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Sep
25
comment Four-momentum, four-velocity, energy
@Kennan You just wrote $\eta_{ab} = e_{\hat a} \cdot e_{\hat b}$. Clearly the $p^{\hat 0}$ term comes from $p^{\hat 0} e_{\hat 0} \cdot e_{\hat 0} = p^{\hat 0} \eta_{\hat 0 \hat 0}$. What is the value of that metric component, $\eta_{\hat 0 \hat 0}$?
Sep
25
comment Four-momentum, four-velocity, energy
What's the signature of your metric?
Aug
29
answered When can I use $\wedge$ instead of curl?
Aug
23
comment Why does the second Weyl scalar describe electromagnetic radiation?
I could interpret that to mean something like telling you about the total mass causing the curvature (see the Schwarzschild case, for instance, which is characterized only by the mass), the way the Coulomb field is characterized by only the total charge of the point charge.
Aug
9
answered Is relative velocity invariant under special relativity?
Jul
24
comment Gradient is covariant or contravariant?
$\nabla \varphi = \sum_i g^i \partial_i \varphi$, where each $g^i$ is a cotangent basis vector. $g^i \cdot g_i = 1$ always, while $g^i \cdot g^j = g^{ij}$ gives you metrical components.
Jul
24
comment Gradient is covariant or contravariant?
Obviously you can expand any such quantity in terms of either the tangent basis or the cotangent basis, but expanding the quantity $\nabla \varphi$ that I defined above would give you metrical terms if you expanded in terms of the tangent basis--it is naturally written in terms of the cotangent basis.
Jul
23
comment Gradient is covariant or contravariant?
Sorry, I don't understand what you're asking me to do.
Jul
22
comment Gradient is covariant or contravariant?
The Cartesian bases are the same whether they're covariant or contravariant, so I don't see how you can draw a conclusion from that.
Jul
21
answered Gradient is covariant or contravariant?
Jul
21
comment Metric tensor in special and general relativity
It's common in differential geometry to identify vectors with directional derivatives. It's kind of a definition of last resort: if your manifold were a vector space, you could take $\partial \vec x/\partial x^\alpha$ and get a vector because $\vec x$ is an element of a vector space. When positions are no longer elements of vector spaces, that notion breaks down. The directional derivatives themselves still obey the vector space structure, though.
Jul
5
revised Tensors in special relativity
some subject-verb agreement
Jul
5
answered Tensors in special relativity
Jul
3
comment E&M and geometry - a historical perspective
You might also find geometric calculus, based upon clifford algebra, interesting here. It manages to take those free space equations for the EM field and marry them into one equation.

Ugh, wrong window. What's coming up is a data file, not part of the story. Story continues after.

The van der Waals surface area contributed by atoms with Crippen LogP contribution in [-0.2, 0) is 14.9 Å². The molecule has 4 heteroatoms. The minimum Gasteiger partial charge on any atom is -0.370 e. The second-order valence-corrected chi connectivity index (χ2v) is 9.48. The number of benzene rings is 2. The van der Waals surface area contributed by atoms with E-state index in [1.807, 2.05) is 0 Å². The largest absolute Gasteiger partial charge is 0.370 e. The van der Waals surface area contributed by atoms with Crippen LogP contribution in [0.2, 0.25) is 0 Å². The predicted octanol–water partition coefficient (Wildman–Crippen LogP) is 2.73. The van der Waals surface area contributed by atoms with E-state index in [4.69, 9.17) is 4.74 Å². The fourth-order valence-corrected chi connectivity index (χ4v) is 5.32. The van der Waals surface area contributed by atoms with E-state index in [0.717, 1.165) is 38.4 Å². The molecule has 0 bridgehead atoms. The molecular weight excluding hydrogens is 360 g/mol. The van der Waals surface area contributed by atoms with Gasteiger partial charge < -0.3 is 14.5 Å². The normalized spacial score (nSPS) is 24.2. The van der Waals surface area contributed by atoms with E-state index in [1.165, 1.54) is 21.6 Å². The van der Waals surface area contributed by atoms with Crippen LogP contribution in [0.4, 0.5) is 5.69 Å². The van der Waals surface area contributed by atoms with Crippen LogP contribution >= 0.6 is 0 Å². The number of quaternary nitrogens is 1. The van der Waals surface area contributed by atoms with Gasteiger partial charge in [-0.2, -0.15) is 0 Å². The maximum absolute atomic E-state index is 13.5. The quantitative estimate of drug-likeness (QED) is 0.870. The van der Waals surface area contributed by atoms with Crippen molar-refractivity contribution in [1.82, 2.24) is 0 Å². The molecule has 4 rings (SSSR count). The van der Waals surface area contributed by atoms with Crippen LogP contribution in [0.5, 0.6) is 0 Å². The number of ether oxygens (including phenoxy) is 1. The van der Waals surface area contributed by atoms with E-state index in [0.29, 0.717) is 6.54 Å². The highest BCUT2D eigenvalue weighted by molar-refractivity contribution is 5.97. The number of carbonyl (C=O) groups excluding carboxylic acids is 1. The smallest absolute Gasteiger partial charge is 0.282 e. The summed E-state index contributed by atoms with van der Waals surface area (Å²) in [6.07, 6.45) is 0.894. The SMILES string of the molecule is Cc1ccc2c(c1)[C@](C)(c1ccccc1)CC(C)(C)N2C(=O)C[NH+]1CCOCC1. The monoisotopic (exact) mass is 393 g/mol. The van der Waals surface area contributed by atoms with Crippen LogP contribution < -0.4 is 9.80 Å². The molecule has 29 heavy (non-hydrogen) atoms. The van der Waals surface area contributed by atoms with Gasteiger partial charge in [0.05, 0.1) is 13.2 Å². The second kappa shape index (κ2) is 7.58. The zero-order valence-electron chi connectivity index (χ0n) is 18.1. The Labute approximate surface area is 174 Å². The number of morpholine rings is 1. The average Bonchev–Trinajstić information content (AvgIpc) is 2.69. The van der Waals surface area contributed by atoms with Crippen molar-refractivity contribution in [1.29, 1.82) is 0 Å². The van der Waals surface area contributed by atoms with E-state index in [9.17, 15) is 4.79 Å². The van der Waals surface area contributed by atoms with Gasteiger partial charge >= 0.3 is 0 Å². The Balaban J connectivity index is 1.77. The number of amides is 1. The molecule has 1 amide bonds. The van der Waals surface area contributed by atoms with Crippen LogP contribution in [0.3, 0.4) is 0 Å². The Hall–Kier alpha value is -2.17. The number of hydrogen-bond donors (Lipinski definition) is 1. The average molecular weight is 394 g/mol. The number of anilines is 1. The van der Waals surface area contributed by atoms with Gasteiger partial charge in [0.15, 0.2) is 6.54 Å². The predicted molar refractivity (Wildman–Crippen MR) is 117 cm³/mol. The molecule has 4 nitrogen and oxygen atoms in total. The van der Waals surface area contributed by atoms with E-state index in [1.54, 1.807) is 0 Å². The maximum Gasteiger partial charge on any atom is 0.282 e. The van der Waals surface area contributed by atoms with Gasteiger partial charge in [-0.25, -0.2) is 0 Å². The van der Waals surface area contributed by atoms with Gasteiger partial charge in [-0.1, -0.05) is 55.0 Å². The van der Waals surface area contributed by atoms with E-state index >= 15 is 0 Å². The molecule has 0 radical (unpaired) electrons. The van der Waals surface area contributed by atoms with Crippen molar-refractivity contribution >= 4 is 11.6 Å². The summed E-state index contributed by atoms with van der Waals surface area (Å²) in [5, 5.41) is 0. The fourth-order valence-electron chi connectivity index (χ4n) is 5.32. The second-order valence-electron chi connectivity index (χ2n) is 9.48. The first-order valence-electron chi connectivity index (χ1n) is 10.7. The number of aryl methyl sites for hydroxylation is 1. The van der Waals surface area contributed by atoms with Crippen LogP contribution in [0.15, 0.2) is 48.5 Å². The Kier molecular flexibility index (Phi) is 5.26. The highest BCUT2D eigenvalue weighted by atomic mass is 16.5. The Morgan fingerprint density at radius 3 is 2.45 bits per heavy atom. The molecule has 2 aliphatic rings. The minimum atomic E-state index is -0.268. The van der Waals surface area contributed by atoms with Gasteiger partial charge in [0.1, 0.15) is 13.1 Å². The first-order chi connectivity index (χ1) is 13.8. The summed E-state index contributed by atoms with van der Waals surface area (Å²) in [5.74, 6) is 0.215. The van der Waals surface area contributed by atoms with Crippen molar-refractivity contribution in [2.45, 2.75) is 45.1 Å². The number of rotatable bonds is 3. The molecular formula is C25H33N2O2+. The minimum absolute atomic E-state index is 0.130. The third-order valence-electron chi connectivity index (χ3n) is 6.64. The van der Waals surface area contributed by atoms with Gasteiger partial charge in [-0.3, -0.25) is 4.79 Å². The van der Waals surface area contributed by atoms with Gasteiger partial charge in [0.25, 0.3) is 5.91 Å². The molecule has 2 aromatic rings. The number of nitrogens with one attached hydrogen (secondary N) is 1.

Jun
29
comment “Vectors” (i.e. 1-tensors) their definition and motivation for relativity
Perhaps they mean that $p'$ cannot have that form in every basis, which would be true.
Jun
29
comment “Vectors” (i.e. 1-tensors) their definition and motivation for relativity
I don't understand "the question that motivated this post..." Is $p'$ supposed to be the result of some transformation? Is it merely supposed to be some other vector-like quantity that may or may not obey the correct transformation laws?
Jun
26
comment What invariant counting process derives the Minkowski metric?
This answer doesn't strike me as in analogy to Larry's question, though: why not consider an object of unit spacetime interval and proceed exactly as in Larry's explanation for Euclidean space?
Jun
26
comment What invariant counting process derives the Minkowski metric?
So, you presuppose the rotation transformation, and then it follows that the Euclidean metric is the one that is kept invariant under that rotation transformation. Do you think this process would turn out differently by presupposing the Lorentz transformation instead?
Jun
26
comment What invariant counting process derives the Minkowski metric?
I don't understand. How does each observer measuring the same length derive the Euclidean metric? How are the copies of each coordinate system different from one another? Are they merely rotated with respect to each other?
Jun
18
comment How big or small is a reference frame in Relativity?
Re: train. Yes, relativity tells us that's purely a geometric phenomenon. Imagine two people standing in line with two fenceposts. One person faces the line of fenceposts and perceives that one post is closer in the direction he's facing than the other. The other person faces perpendicular to the posts and perceives that both posts are equally far ahead of him. That's trivial, of course: you know that the two people, though facing different directions, are perceiving the same physical system. Think of the observers in your question as merely facing different directions through spacetime.